In 2017, the local government launched its Sancheong tourism public wireless network project. The public Wi-Fi previously in place was woefully inadequate, according to a spokesman from Bigsun, one of the Riverbed partners charged with working with the Sancheong government to create the solution. “The existing tourist infrastructure was not up to the standard the Sancheong area needed,” he says. “Sancheong is a remote area with natural impediments to internet access. The high cost of providing cable infrastructure removes that option as a contender. With highperformance Wi-Fi, we were able to solve all of these issues.”
Sancheong chose Riverbed Technology’s Xirrus Wi-Fi for its quality and reliability. Xirrus is the first wireless local area network (LAN) to introduce a fully distributed architecture, combining several intelligent Access Points (APs) that don’t rely on a centralized element to process traffic. Unlike centralized architectures that concentrate traffic on a single LAN controller, distributed architecture distributes traffic according to a mix of factors such as the number of users and traffic conditions.
Driven to deliver a solid user experience, Cho tested every performance aspect of every point in the system himself. “I checked everything—distance sensitivity, internet quality, and performance changes under different weather conditions,” says Cho. “I have complete confidence in the quality and reliability of the Xirrus Wi-Fi.”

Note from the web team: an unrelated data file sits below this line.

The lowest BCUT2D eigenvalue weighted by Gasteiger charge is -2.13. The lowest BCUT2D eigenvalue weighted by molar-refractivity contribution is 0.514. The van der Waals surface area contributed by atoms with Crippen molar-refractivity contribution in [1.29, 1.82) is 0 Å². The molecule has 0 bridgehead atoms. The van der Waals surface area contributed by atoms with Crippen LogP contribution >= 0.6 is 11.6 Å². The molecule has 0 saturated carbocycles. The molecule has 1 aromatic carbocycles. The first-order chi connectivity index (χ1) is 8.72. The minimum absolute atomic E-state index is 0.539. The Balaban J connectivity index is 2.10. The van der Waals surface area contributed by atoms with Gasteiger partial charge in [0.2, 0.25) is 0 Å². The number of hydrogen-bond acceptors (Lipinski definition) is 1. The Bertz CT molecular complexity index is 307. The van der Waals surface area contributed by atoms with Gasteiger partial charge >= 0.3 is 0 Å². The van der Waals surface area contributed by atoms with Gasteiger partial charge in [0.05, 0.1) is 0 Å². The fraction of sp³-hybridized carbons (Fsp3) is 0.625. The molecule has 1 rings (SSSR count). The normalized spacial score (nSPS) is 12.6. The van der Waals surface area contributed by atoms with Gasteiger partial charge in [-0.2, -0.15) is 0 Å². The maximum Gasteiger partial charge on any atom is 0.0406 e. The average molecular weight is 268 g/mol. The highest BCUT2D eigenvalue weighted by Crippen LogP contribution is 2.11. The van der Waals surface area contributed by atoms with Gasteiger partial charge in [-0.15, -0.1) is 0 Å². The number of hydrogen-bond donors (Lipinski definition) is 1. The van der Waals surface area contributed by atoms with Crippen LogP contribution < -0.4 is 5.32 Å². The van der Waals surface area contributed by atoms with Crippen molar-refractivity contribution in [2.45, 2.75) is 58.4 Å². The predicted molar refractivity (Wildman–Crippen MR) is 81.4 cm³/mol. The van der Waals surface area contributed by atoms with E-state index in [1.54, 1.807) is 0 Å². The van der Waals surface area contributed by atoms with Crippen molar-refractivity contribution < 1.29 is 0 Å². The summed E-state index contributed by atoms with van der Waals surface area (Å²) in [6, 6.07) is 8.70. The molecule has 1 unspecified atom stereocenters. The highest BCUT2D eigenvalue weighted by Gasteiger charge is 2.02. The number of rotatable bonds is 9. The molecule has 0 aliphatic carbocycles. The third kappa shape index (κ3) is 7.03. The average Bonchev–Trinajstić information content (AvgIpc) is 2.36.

Benefits: Providing an array of benefits from a single technology
Providing uniformly reliable, fast internet access on par with service available in large metropolitan areas is vital to nurturing Sancheong’s tourist industry. Even at festivals attended by tens of thousands of people, and with high video transmission levels, quality remains high. The LAN APs are equipped with high-performance directional antennae that not only help achieve that level of performance—the efficiency achieved with this equipment reduces the number of APs needed overall, lowering costs. In fact, this solution uses 75% fewer APs than competing solutions.
Managing multiple sites scattered over a rugged area could be a huge challenge, but the Xirrus Management System (XMS) scales seamlessly from one to many locations and from small to large networks. It also provides help-desk functionality in addition to its management platform. XMS provides all the information network managers need to proactively manage critical infrastructure: AP status, traffic volumes, number of active users, type of access terminal, user application type, location information, and more. “In areas where we can’t station network specialists, we can still effectively manage the entire public Wi-Fi network,” says Cho. “We can also use XMS to determine AP failure causes.”
Because the AP architecture features a built-in controller, data about the AP itself is aggregated, enabling network managers to identify geographical areas and qualitative data about tourist use of internet services. Until now, it was challenging to know where tourists were concentrated, what routes they traveled, or what information they required. “Before, we had to get usage information through a separate service,” says Cho. “With Xirrus Wi-Fi, we can now collect important data about tourist travel patterns, enabling business intelligence analysis. Our wireless capability is the most important ICT infrastructure in Sancheong tourism.”